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Election Commission Set to Finish GIS Mapping of Polling Stations Before 2018 Polls

By Umair Rasheed, Published: January 8, 2017

Voters will be able to get online walking, driving directions.

The Election Commission of Pakistan (ECP) is set to finish geographic information system (GIS) based mapping of all polling stations in the country in time for the next general elections.

This will allow voters to use mapping softwares accessible through the ECP website to get walking or driving directions to their polling stations.

Other technology-based updates under implementation at the ECP are the computerization of electoral rolls containing information of all eligible voters in the country and introduction of a results transmission system.

ECP public relations officer (PRO) Huda Gohar tells TR Pakistan that almost half the work on the Computerized Electoral Rolls System (CERS) has been completed and it is expected to be put in place ahead of the next general elections.

Gohar says that ECP will soon acquire data of existing voters from the National Database and Registration Authority (NADRA). To record new voters’ information directly onto the computerized electoral rolls, the ECP “will hire data entry operators and procure required equipment for its district offices”.

With the electoral rolls database, the ECP hopes to eliminate duplicate votes as well as make the process of registration and transfer of votes more efficient.

Currently, the verification of information of a citizen approaching the ECP for registration or transfer of their vote is a relatively long-drawn process. The ECP officer concerned is required to share this information with NADRA and wait for the authority to verify it. The time spent in this communication will be saved once the ECP officer concerned has access to the CERS that will automatically verify voter information with NADRA data.

However, the computerization of electoral rolls will not lead to any change in voter registration and transfer process. Prospective voters can download application forms online but they still need to print it, fill it out and take it to the ECP district office concerned with the required documents (a photocopy of their CNIC as well as a utility bill in cases where the current address is different from the address on the CNIC). Gohar says there are no immediate plans to move registration process online. “We will start working on it as soon as we are told to do so by the parliament,” she says.

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In an online poll soliciting responses on citizens’ experience with registration and transfer of their votes, TR Pakistan found that most respondents are unaware of the vote registration process. An implication is that registration has been taken care of by political parties or individual contestants rather than voters on their own.

Most respondents said their vote was registered in their area of residence in the 2013 general election as well as in the 2015 local government elections. Those whose votes had been transferred without their knowledge between 2013 and 2015 were split almost in half among those who cast ballots at the polling station away from their area of residence and those who didn’t cast a ballot at all because either they learnt about it too late or simply didn’t feel like getting it transferred.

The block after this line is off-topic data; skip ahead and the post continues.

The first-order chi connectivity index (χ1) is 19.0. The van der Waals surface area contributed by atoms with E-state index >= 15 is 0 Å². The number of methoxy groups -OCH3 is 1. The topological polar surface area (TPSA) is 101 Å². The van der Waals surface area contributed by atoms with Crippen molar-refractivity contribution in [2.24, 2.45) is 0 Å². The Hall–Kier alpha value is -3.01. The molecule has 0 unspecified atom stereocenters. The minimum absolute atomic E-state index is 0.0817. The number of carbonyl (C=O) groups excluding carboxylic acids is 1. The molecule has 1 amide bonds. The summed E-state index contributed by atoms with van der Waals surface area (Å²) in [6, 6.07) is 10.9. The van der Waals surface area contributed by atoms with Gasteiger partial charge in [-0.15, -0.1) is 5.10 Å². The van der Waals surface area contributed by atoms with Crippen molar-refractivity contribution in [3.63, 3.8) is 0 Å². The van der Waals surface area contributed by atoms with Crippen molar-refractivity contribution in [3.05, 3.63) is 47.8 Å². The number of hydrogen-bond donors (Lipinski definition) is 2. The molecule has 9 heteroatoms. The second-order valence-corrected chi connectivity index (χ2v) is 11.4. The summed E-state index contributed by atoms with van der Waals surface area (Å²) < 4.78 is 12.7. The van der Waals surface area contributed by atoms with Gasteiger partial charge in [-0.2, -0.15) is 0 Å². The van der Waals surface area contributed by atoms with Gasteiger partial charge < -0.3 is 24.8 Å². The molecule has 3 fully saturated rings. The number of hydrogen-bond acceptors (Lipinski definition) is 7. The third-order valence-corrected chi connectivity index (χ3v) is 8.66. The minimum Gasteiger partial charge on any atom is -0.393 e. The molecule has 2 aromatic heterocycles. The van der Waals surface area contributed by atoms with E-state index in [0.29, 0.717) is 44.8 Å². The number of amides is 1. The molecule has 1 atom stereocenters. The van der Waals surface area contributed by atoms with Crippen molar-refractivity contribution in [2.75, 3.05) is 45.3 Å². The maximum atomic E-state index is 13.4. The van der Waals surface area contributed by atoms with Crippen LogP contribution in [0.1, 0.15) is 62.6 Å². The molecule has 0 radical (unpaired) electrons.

The development of a Results Transmission System (RTS) is also underway but the ECP PRO says that it may not be ready for use in the next general elections.

The ECP had designed a system for computerized compilation and transmission of results from polling stations to its Islamabad headquarters for the 2013 general election. The decision to use the system was taken back at the last minute due to ‘technical issues in the RMS system’.

The new system for transmission of results has been tested in recent by-polls but a systematic piloting is yet to be undertaken and trainings of the staff is still underway. These head trainers will give a crash course on the software to returning officers once the commission is satisfied with the system and is confident to implement it, the PRO says.

With RTS operationalized, the returning officers in charge of a constituency will not need to fax results’ data to the Islamabad headquarters. Instead, they will generate computerized Forms 15 (ballot papers count) and 16 (consolidated vote count for all candidates) and transmit them as well as scanned images of forms received from individual polling stations under their jurisdiction through the customized software.

However, it will not eliminate the paper-based compilation of results. Instead, RTS has been designed to complement the existing paper-based record, with a hope that it will make the system more transparent and efficient.

Shafqat Mahmood, a member of the electoral reforms committee of the Pakistan Tehrik-i-Insaf, says he is not very well aware of the RTS system and, therefore, cannot comment on it at the moment. He says the ECP has not yet held any consultation on it with anyone from his party.
Gohar says consultations had been held with political parties on the old RMS system and they will be consulted on the new system only after it is ready for use.


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